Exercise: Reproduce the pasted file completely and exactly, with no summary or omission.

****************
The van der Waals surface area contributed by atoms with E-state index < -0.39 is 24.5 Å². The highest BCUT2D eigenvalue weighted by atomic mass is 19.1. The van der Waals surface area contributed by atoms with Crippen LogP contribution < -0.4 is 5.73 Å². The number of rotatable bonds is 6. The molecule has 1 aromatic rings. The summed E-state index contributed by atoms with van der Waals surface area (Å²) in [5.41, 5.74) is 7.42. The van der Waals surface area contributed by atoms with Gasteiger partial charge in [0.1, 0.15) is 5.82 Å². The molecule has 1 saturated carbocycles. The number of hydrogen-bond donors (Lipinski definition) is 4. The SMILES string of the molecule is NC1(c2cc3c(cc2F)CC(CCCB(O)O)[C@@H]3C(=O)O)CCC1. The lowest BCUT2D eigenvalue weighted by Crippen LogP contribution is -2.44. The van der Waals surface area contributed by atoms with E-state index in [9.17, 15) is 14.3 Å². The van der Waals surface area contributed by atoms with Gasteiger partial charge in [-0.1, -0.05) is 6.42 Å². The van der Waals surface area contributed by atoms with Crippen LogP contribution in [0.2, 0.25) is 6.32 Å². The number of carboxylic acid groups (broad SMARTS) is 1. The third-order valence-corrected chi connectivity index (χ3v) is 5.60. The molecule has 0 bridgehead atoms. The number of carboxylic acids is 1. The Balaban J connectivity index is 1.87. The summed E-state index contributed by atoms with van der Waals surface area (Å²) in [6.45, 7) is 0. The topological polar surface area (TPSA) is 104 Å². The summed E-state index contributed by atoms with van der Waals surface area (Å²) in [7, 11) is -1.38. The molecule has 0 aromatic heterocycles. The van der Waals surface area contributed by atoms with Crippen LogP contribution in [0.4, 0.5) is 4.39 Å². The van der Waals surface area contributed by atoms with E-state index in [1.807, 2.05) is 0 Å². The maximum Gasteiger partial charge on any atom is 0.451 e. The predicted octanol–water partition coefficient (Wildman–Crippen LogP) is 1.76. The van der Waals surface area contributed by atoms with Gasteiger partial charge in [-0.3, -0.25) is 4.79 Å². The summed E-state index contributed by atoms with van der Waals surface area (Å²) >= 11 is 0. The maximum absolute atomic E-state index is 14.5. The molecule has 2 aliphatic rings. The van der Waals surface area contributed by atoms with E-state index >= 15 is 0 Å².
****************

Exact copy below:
The van der Waals surface area contributed by atoms with E-state index < -0.39 is 24.5 Å². The highest BCUT2D eigenvalue weighted by atomic mass is 19.1. The van der Waals surface area contributed by atoms with Crippen LogP contribution < -0.4 is 5.73 Å². The number of rotatable bonds is 6. The molecule has 1 aromatic rings. The summed E-state index contributed by atoms with van der Waals surface area (Å²) in [5.41, 5.74) is 7.42. The van der Waals surface area contributed by atoms with Gasteiger partial charge in [0.1, 0.15) is 5.82 Å². The molecule has 1 saturated carbocycles. The number of hydrogen-bond donors (Lipinski definition) is 4. The SMILES string of the molecule is NC1(c2cc3c(cc2F)CC(CCCB(O)O)[C@@H]3C(=O)O)CCC1. The lowest BCUT2D eigenvalue weighted by Crippen LogP contribution is -2.44. The van der Waals surface area contributed by atoms with E-state index in [9.17, 15) is 14.3 Å². The van der Waals surface area contributed by atoms with Gasteiger partial charge in [-0.1, -0.05) is 6.42 Å². The van der Waals surface area contributed by atoms with Crippen LogP contribution in [0.2, 0.25) is 6.32 Å². The number of carboxylic acid groups (broad SMARTS) is 1. The third-order valence-corrected chi connectivity index (χ3v) is 5.60. The molecule has 0 bridgehead atoms. The number of carboxylic acids is 1. The Balaban J connectivity index is 1.87. The summed E-state index contributed by atoms with van der Waals surface area (Å²) in [6.45, 7) is 0. The topological polar surface area (TPSA) is 104 Å². The summed E-state index contributed by atoms with van der Waals surface area (Å²) in [7, 11) is -1.38. The molecule has 0 aromatic heterocycles. The van der Waals surface area contributed by atoms with Crippen LogP contribution in [0.4, 0.5) is 4.39 Å². The van der Waals surface area contributed by atoms with E-state index in [1.807, 2.05) is 0 Å². The maximum Gasteiger partial charge on any atom is 0.451 e. The predicted octanol–water partition coefficient (Wildman–Crippen LogP) is 1.76. The van der Waals surface area contributed by atoms with Gasteiger partial charge in [-0.3, -0.25) is 4.79 Å². The summed E-state index contributed by atoms with van der Waals surface area (Å²) >= 11 is 0. The maximum absolute atomic E-state index is 14.5. The molecule has 2 aliphatic rings. The van der Waals surface area contributed by atoms with E-state index >= 15 is 0 Å².